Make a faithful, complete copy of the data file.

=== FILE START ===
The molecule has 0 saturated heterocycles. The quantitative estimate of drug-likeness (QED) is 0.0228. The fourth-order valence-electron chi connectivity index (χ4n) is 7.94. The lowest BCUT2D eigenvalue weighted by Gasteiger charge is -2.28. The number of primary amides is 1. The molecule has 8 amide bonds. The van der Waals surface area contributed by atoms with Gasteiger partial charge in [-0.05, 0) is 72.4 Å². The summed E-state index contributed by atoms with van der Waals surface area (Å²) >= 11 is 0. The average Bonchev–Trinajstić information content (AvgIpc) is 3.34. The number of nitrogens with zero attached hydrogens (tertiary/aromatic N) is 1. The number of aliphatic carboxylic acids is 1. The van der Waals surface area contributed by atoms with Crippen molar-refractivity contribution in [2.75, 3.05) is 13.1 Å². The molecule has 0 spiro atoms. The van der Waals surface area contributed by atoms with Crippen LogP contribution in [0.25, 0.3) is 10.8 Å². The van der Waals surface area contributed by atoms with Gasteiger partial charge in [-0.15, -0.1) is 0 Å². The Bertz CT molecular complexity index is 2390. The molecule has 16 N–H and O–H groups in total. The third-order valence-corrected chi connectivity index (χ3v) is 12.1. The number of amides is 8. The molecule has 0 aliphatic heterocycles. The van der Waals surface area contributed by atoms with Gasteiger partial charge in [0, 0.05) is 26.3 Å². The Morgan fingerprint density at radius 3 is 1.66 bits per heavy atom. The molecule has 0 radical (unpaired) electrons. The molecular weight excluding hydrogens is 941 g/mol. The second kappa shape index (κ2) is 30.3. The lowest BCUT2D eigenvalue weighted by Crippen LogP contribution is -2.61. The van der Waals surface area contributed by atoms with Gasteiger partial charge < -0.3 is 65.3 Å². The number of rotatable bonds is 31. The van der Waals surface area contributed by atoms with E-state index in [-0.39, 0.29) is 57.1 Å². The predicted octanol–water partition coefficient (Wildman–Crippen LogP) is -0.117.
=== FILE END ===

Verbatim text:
The molecule has 0 saturated heterocycles. The quantitative estimate of drug-likeness (QED) is 0.0228. The fourth-order valence-electron chi connectivity index (χ4n) is 7.94. The lowest BCUT2D eigenvalue weighted by Gasteiger charge is -2.28. The number of primary amides is 1. The molecule has 8 amide bonds. The van der Waals surface area contributed by atoms with Gasteiger partial charge in [-0.05, 0) is 72.4 Å². The summed E-state index contributed by atoms with van der Waals surface area (Å²) >= 11 is 0. The average Bonchev–Trinajstić information content (AvgIpc) is 3.34. The number of nitrogens with zero attached hydrogens (tertiary/aromatic N) is 1. The number of aliphatic carboxylic acids is 1. The van der Waals surface area contributed by atoms with Crippen molar-refractivity contribution in [2.75, 3.05) is 13.1 Å². The molecule has 0 spiro atoms. The van der Waals surface area contributed by atoms with Crippen LogP contribution in [0.25, 0.3) is 10.8 Å². The van der Waals surface area contributed by atoms with Gasteiger partial charge in [-0.15, -0.1) is 0 Å². The Bertz CT molecular complexity index is 2390. The molecule has 16 N–H and O–H groups in total. The third-order valence-corrected chi connectivity index (χ3v) is 12.1. The number of amides is 8. The molecule has 0 aliphatic heterocycles. The van der Waals surface area contributed by atoms with Gasteiger partial charge in [0, 0.05) is 26.3 Å². The Morgan fingerprint density at radius 3 is 1.66 bits per heavy atom. The molecule has 0 radical (unpaired) electrons. The molecular weight excluding hydrogens is 941 g/mol. The second kappa shape index (κ2) is 30.3. The lowest BCUT2D eigenvalue weighted by Crippen LogP contribution is -2.61. The van der Waals surface area contributed by atoms with Gasteiger partial charge < -0.3 is 65.3 Å². The number of rotatable bonds is 31. The van der Waals surface area contributed by atoms with E-state index in [-0.39, 0.29) is 57.1 Å². The predicted octanol–water partition coefficient (Wildman–Crippen LogP) is -0.117.